He adds: “If we disappear all the accounts of our customers and their cash shares are stored on the blockchain which can pay out on request.”
We are now seeing luxury and premium wine and spirits brands turning to the blockchain to sell limited edition and exclusive bottlings through NFTs, giving consumers a new way of not just owning and buying into a brand. but giving them the power to then make money out of that investment by selling it on to other consumers.
New platforms have been set up, most noticeably, Blockbar, which claims to be the word’s first online NFT marketplace for “luxury liquor brands” to offer a new way to buy, collect the most coveted wine and spirt brands. Blockbar says it can provide an independent platform that assures brands and consumers alike that all brands sold through its platform are protected by the blockchain.
It has signed “partnerships” with a host of big name brands, including Hennessy Cognac, Glenfiddich, Tequila Patron and Penfolds, that can use Blockbar to offer exclusive brands as NFTs for collectors to buy, or sell on. Monkey Shoulder is offering the chance for 10 Blockbar users to bid and create 100 personalised NFT bottles with their own design and brand name. Then there is Wokenwine launching in June which promises to offer a “fair, transparent and ethical ecosystem” for wine collectors. Each bottle registered on the platform will have its unique identity by minting an NFT.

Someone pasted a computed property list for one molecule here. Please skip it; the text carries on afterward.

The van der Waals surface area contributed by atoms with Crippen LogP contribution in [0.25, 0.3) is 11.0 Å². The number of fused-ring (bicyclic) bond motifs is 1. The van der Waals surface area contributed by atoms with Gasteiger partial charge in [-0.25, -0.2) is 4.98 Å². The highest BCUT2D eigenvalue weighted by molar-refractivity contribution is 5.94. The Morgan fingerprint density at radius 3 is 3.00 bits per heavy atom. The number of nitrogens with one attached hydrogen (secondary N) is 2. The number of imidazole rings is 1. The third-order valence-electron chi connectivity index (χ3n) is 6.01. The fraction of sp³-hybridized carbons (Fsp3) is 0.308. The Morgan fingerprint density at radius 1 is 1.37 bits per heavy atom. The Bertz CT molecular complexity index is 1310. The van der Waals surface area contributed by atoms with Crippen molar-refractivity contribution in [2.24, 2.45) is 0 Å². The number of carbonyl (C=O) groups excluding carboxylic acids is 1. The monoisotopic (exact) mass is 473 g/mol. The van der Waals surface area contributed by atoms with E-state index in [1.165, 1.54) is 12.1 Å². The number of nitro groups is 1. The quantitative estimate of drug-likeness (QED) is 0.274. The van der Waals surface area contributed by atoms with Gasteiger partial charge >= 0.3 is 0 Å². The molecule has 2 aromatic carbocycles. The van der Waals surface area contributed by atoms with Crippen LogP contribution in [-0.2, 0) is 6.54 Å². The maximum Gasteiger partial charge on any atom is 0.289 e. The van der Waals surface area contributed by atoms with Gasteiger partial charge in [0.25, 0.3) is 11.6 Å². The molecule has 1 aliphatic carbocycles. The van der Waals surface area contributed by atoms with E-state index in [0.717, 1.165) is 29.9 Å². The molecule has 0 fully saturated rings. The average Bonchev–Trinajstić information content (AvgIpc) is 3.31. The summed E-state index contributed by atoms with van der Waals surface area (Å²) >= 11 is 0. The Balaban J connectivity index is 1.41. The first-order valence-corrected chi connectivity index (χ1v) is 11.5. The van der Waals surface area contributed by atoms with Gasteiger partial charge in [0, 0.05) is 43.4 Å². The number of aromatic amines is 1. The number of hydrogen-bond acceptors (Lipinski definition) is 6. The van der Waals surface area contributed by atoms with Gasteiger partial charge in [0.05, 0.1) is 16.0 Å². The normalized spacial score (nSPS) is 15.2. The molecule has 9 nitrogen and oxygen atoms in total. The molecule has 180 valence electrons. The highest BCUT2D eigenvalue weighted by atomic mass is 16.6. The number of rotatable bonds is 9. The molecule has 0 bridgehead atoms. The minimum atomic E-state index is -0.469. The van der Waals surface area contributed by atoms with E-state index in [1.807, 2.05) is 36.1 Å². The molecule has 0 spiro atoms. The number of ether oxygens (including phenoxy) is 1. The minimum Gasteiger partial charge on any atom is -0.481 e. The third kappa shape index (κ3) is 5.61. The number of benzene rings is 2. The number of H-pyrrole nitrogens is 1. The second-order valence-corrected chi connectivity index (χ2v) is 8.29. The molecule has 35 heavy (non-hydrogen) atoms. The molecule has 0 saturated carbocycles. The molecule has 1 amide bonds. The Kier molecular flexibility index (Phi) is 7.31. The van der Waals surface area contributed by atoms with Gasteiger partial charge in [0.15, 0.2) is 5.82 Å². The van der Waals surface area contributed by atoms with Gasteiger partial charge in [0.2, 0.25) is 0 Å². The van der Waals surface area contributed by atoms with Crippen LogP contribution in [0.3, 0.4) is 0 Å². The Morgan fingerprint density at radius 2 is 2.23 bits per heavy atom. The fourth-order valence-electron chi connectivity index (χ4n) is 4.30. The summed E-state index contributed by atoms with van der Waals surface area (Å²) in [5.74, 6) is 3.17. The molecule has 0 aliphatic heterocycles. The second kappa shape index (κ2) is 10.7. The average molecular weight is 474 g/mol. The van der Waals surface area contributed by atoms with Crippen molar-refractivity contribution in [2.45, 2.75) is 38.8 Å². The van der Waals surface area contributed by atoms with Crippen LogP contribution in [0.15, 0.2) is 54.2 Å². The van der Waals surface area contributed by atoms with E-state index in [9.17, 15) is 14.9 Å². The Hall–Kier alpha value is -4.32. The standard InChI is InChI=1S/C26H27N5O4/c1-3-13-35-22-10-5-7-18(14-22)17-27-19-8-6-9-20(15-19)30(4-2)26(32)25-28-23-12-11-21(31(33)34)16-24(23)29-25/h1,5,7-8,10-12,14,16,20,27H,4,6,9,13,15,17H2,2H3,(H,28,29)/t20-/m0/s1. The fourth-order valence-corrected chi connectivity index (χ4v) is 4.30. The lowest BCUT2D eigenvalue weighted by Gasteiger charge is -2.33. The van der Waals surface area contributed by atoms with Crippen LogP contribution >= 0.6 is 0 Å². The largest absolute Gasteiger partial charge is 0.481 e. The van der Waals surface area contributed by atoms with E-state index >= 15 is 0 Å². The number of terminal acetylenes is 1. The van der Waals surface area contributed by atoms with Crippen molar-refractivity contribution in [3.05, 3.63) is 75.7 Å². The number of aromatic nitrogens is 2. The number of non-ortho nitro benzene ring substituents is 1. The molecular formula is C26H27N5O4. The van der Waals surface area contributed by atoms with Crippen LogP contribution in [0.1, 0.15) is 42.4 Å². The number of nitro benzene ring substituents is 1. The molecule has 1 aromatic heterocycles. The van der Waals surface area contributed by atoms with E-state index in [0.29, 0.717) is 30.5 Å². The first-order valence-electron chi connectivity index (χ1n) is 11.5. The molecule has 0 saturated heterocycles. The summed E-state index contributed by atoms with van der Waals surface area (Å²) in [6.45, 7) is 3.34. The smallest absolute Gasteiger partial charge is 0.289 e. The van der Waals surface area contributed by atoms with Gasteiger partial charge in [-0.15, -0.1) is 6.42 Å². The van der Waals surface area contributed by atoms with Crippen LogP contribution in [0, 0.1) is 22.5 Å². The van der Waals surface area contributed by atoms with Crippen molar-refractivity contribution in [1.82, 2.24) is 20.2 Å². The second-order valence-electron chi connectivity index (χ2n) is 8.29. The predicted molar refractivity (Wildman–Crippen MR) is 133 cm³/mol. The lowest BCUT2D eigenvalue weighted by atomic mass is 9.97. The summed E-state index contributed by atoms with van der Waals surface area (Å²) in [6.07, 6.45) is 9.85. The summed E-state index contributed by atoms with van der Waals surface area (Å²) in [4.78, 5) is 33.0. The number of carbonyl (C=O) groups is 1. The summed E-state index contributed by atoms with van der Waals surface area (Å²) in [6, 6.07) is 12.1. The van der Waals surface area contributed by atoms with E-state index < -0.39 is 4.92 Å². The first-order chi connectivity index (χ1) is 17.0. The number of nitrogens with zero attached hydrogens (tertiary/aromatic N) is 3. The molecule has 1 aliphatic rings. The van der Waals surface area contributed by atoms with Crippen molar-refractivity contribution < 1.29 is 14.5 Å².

All powerful consumer
The pandemic and global lockdown has only fast tracked how powerful the average consumer has become. Their standards, expectations and benchmarks of expected behaviour have all got higher. Next day delivery has become same day, or within an hour. Amazon Prime is now the benchmark, the level of service people now expect whether they have paid for it or not.
If we don’t trust or like what our leaders say we are now willing to invade government buildings or famous football stadiums. Rightly or wrongly, we’ll take the law into our own hands.
We expect big business and brands to have an opinion, a stance on the big issues of the day, a purpose we can support. Stay quiet, do nothing and you will be ignored, or brought to account.
Social media has given us all a voice. An equal status. The rich and famous need to line up for a selfie just like anybody else.
But above all else the new consumer also just wants to be loved. To be cared for. To know they matter. The brands, businesses and services that can do that are the ones that are going to be cared for and loved back.
- This article was first published in Jack’s Journal, the breakthrough new lifestyle, culture, arts and wine magazine produced by South African winemaker Bruce Jack. A magazine that looks to capture Jack’s vision of “wine is a way of exploring almost everything else in life, from religion, to science, to socio-political angst, to geology, to imagination, to history, to business, to cultural eccentricities, to art, to… to the very source of life”. All of which can be found in every unique issue of Jack’s Journal. You can find out more about it here.
- Richard Siddle will be hosting a debate at the London Wine Fair on how businesses and brands can grow by developing a loyal and engaged community and the steps you need to take to attract, keep, entertain and give your target customer what they want and grow your brand as a result. The panel will take place in the Discovery Zone on June 8.